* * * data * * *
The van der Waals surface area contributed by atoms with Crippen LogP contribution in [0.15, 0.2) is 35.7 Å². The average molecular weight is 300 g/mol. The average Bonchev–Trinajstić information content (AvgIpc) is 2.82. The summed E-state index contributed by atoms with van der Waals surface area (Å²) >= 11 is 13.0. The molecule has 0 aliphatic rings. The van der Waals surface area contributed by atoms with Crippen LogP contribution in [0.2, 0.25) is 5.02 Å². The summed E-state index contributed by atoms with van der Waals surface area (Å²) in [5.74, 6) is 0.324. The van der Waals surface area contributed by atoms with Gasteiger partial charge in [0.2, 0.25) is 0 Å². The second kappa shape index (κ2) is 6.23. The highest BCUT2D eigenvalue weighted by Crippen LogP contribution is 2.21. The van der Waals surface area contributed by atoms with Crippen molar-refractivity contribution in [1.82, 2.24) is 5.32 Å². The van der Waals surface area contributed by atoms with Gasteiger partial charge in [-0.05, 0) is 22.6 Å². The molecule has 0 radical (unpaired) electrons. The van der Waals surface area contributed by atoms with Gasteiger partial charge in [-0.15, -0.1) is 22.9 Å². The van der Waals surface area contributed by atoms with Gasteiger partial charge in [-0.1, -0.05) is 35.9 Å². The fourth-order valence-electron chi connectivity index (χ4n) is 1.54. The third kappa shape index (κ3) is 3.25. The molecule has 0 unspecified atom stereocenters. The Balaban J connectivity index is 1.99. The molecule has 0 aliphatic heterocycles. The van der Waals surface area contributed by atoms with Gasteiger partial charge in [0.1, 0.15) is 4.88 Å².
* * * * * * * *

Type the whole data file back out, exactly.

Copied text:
The van der Waals surface area contributed by atoms with Crippen LogP contribution in [0.15, 0.2) is 35.7 Å². The average molecular weight is 300 g/mol. The average Bonchev–Trinajstić information content (AvgIpc) is 2.82. The summed E-state index contributed by atoms with van der Waals surface area (Å²) >= 11 is 13.0. The molecule has 0 aliphatic rings. The van der Waals surface area contributed by atoms with Crippen LogP contribution in [0.2, 0.25) is 5.02 Å². The summed E-state index contributed by atoms with van der Waals surface area (Å²) in [5.74, 6) is 0.324. The van der Waals surface area contributed by atoms with Gasteiger partial charge in [0.2, 0.25) is 0 Å². The second kappa shape index (κ2) is 6.23. The highest BCUT2D eigenvalue weighted by Crippen LogP contribution is 2.21. The van der Waals surface area contributed by atoms with Crippen molar-refractivity contribution in [1.82, 2.24) is 5.32 Å². The van der Waals surface area contributed by atoms with Gasteiger partial charge in [-0.05, 0) is 22.6 Å². The molecule has 0 radical (unpaired) electrons. The van der Waals surface area contributed by atoms with Gasteiger partial charge in [-0.15, -0.1) is 22.9 Å². The van der Waals surface area contributed by atoms with Gasteiger partial charge in [-0.1, -0.05) is 35.9 Å². The fourth-order valence-electron chi connectivity index (χ4n) is 1.54. The third kappa shape index (κ3) is 3.25. The molecule has 0 unspecified atom stereocenters. The Balaban J connectivity index is 1.99. The molecule has 0 aliphatic heterocycles. The van der Waals surface area contributed by atoms with Gasteiger partial charge in [0.1, 0.15) is 4.88 Å².